Ah, the humble Spectrum. Our little rubber keyed chum (except I first had a 128K +2, which was all plastic. But anyway.). There were lots of gameshow conversions for it, so why not let us enlighten you?
The Spectrum emulator we’ve been using for these is EmuZWin, a program that will work on Windows XP. All the ROMs can be found on World of Spectrum, and links are provided as appropriate. Without further ado then, let’s type in J and two double quotes and see where we end up.
- Player One buzzer – Shift
- Player Two buzzer – Space
- Type your answer and select your letters as normal.
Well, it’s actually very faithful to the TV show. It could do with a third buzzer so you could play two against one like on the television. The board flashes when somebody only needs one more correct answer. There’s a nice sting from the TV show when you connect from side to side. The Gold Run is rock hard, however, not helped by the fact that whilst the clock normally stops during the main game if you’re typing in an answer it doesn’t whilst you try and complete one. The game also accepts close spellings which is useful. This is actually one of the better quiz show conversions.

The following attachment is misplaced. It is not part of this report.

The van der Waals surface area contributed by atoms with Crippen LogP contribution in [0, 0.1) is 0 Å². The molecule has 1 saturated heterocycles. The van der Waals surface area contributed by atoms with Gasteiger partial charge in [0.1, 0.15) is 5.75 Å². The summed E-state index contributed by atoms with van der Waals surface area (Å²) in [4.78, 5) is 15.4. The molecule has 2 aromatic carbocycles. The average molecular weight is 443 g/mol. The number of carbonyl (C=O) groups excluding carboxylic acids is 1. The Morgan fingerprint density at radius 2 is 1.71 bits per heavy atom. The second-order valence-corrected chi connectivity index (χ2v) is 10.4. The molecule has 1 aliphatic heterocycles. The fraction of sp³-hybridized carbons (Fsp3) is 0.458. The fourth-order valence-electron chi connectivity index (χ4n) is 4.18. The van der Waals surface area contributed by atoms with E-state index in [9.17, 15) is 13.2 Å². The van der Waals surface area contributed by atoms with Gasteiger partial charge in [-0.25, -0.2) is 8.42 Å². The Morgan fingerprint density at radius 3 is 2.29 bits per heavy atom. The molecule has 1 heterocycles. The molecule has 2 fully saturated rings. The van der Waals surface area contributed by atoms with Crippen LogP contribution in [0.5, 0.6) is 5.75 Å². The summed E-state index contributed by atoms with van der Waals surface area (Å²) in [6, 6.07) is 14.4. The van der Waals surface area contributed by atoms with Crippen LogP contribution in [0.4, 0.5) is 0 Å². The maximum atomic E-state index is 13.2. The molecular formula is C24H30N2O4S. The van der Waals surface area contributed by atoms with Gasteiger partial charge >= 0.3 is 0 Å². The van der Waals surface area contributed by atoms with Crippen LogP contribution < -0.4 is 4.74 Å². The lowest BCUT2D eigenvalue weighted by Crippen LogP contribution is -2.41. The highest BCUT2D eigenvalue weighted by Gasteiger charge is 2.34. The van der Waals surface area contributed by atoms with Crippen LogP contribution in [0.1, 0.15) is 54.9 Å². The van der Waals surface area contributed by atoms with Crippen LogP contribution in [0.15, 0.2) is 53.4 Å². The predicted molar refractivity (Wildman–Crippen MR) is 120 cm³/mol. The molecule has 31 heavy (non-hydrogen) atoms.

There is also a sequel of sorts called Gold Run but is clearly written by somebody else. On the plus side, the music is better. On the other hand, it only does the Gold Run. It features 9 difficulty levels, but the only discernable difference is the time you’re allowed to cross the board (ranging from under 40 to over 200 seconds).
There are in fact quite a few versions of BlockBusters in existance. Many of these would seem to be based on the US version, excitingly.
Controls: Q, Z, P, M for the buzzers. Type in your answers and numbers as normal.